[wayland-protocols] text-input: Add v3 of the text-input protocol
wengxt at gmail.com
Wed Apr 11 18:52:14 UTC 2018
(forgot to reply to the list)
On Wednesday, 11 April 2018 11:35:58 PDT Dorota Czaplejewicz wrote:
> On Wed, 11 Apr 2018 11:26:22 -0700
> Weng Xuetian <wengxt at gmail.com> wrote:
> > On Monday, 9 April 2018 07:20:53 PDT Dorota Czaplejewicz wrote:
> > > On Sun, 11 Mar 2018 20:30:14 +0100
> > >
> > > Carlos Garnacho <carlosg at gnome.org> wrote:
> > > > This new protocol description is a vast simplification over v2,
> > > > highlights
> > > > are:
> > > > - All pre-edit text styling is gone, the protocol doesn't seem the
> > > > place
> > > >
> > > > to convey UI state. Clients are in better knowledge of how to make
> > > > the
> > > > pre-edit string distinguishable from regular text.
> > As an long-time input method developer and CJK user, I'd prefer to keep
> > the
> > styling. In Chinese or Japanese, partially converted text are common and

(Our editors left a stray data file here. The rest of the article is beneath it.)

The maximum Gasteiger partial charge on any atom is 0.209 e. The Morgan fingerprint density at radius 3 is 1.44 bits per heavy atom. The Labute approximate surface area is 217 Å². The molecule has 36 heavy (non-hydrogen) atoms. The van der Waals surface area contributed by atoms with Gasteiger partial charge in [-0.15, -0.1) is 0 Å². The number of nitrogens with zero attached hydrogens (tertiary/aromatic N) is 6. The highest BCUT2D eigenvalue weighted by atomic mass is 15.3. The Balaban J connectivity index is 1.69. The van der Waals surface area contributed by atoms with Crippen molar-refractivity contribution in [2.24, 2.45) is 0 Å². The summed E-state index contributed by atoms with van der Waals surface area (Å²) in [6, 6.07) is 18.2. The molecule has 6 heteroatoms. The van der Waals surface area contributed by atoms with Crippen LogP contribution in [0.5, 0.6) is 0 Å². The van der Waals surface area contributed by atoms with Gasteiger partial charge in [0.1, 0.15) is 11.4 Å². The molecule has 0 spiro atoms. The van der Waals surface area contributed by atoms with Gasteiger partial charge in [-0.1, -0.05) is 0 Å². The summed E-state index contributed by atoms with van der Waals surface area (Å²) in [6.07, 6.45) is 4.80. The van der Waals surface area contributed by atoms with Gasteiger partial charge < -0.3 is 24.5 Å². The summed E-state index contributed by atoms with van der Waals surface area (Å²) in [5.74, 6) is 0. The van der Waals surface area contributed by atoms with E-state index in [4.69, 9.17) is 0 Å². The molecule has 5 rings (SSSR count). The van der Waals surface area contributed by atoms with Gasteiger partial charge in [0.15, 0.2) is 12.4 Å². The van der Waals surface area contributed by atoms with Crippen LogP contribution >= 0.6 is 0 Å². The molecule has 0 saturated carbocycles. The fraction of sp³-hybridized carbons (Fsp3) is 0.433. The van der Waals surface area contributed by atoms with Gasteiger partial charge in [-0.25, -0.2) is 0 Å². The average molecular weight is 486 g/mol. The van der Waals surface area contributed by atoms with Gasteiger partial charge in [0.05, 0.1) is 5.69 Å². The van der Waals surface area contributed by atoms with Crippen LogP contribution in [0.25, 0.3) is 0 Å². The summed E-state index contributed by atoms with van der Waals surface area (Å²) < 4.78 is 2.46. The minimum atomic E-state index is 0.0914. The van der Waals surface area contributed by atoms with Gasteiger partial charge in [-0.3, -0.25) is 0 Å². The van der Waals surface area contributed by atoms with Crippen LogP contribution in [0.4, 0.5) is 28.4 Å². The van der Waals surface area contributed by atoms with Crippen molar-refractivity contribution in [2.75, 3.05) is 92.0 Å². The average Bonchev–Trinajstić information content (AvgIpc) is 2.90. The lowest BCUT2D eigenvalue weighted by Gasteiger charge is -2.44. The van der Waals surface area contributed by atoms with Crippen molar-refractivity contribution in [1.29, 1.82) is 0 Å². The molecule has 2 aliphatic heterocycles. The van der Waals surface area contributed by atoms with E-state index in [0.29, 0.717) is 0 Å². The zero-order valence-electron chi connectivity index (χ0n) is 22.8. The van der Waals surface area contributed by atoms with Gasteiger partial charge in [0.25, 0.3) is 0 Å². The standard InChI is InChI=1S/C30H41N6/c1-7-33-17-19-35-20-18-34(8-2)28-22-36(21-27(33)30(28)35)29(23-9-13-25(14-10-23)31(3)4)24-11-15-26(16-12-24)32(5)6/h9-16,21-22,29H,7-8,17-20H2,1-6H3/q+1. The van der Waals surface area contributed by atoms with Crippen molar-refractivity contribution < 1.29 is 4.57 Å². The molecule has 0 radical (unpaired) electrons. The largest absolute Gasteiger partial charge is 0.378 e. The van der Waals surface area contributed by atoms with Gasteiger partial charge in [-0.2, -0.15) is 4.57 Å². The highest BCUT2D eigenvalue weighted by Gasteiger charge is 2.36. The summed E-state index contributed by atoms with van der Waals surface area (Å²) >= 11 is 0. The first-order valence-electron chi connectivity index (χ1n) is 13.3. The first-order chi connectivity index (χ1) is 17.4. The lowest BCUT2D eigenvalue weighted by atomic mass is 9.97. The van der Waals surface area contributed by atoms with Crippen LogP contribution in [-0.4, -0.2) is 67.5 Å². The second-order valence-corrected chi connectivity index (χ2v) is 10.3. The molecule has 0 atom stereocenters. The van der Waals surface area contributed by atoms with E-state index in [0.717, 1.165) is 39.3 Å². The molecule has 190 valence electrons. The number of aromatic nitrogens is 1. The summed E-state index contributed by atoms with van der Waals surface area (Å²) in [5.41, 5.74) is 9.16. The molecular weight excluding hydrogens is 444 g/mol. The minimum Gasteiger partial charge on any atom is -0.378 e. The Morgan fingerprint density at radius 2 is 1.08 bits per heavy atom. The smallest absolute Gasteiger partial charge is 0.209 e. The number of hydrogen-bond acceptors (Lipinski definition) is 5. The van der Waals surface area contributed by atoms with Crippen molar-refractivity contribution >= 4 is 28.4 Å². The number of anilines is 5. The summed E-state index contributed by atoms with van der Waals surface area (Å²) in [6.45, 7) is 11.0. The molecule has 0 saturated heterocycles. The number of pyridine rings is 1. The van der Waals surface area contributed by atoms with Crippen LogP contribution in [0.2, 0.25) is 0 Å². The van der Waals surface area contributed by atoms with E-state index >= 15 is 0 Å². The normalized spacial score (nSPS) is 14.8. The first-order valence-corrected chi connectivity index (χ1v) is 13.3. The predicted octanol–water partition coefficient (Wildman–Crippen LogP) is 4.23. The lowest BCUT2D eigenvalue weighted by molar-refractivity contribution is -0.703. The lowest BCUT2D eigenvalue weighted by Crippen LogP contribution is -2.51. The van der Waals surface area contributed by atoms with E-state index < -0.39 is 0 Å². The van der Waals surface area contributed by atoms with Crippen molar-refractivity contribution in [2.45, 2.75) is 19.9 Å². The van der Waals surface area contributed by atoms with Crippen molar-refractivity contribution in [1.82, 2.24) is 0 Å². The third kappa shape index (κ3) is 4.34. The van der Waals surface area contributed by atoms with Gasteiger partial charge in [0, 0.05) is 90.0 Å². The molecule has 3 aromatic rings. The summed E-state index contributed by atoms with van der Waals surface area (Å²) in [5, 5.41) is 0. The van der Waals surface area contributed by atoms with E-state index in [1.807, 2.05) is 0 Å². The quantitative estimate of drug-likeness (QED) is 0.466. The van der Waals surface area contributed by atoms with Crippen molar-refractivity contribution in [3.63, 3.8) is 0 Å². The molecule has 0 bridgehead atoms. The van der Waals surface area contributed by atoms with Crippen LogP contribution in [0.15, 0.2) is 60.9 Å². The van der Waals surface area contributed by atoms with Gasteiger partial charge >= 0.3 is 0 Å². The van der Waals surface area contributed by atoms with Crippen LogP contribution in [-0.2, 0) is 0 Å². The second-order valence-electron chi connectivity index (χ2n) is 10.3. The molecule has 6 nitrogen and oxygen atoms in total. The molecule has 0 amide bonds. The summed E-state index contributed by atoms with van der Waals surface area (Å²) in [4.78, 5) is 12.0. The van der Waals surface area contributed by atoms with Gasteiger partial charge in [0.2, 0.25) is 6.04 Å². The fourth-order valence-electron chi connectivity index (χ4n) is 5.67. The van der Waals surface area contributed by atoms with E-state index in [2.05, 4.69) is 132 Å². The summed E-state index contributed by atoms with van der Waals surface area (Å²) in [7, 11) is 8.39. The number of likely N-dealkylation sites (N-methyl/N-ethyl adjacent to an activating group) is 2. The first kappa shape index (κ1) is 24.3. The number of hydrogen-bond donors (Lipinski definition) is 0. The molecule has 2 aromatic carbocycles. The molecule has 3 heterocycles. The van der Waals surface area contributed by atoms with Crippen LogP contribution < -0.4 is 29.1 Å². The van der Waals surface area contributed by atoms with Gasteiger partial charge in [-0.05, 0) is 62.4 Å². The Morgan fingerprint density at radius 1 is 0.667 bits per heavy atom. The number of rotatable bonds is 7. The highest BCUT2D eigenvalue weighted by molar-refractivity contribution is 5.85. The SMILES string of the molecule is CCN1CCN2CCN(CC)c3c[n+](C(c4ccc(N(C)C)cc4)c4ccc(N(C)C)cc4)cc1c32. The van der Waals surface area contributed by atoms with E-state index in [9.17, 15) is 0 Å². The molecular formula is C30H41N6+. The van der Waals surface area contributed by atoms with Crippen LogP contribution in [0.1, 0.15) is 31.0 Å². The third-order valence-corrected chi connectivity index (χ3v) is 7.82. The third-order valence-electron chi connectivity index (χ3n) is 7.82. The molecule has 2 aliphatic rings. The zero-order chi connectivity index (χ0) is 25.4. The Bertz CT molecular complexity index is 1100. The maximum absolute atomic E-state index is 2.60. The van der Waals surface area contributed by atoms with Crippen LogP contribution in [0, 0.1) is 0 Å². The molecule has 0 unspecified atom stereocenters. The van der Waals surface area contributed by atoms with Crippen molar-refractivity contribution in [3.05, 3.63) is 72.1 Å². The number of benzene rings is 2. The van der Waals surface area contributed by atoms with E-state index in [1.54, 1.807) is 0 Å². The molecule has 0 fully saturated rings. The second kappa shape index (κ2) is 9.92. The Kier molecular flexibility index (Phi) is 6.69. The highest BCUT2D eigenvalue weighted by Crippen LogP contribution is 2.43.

> > styling is useful to help user to distinguish which text is currently
> > being
> > converted.  But for the sake of in-app consistency, I'd say we don't
> > need that much capability about styling though. Among all input methods
> > supported by fcitx , only underline/highlight is being commonly used.
> > Recently I started to use some strike style in only one single input
> > method though, it can also be useful in certain cases.
> I think this use case is covered. For indicating what's currently being
> changed, this protocol is using "preedit string". In GTK, the preedit text
> is displayed with an underline, making is always clear what the suggestion
> pertains to.
I think you can take a closer look at .
"葵あ" is the complete preedit text. The input method is converting "葵" and
giving the candidates for it, the あ part is not yet handled by input method
(but typed by user and appears in the preedit). That's why "葵" is being
In a single CJK text composition, CJK people would type the full sentence
ahead instead of word by word because this helps input method to understand
the whole context and improve the prediction.
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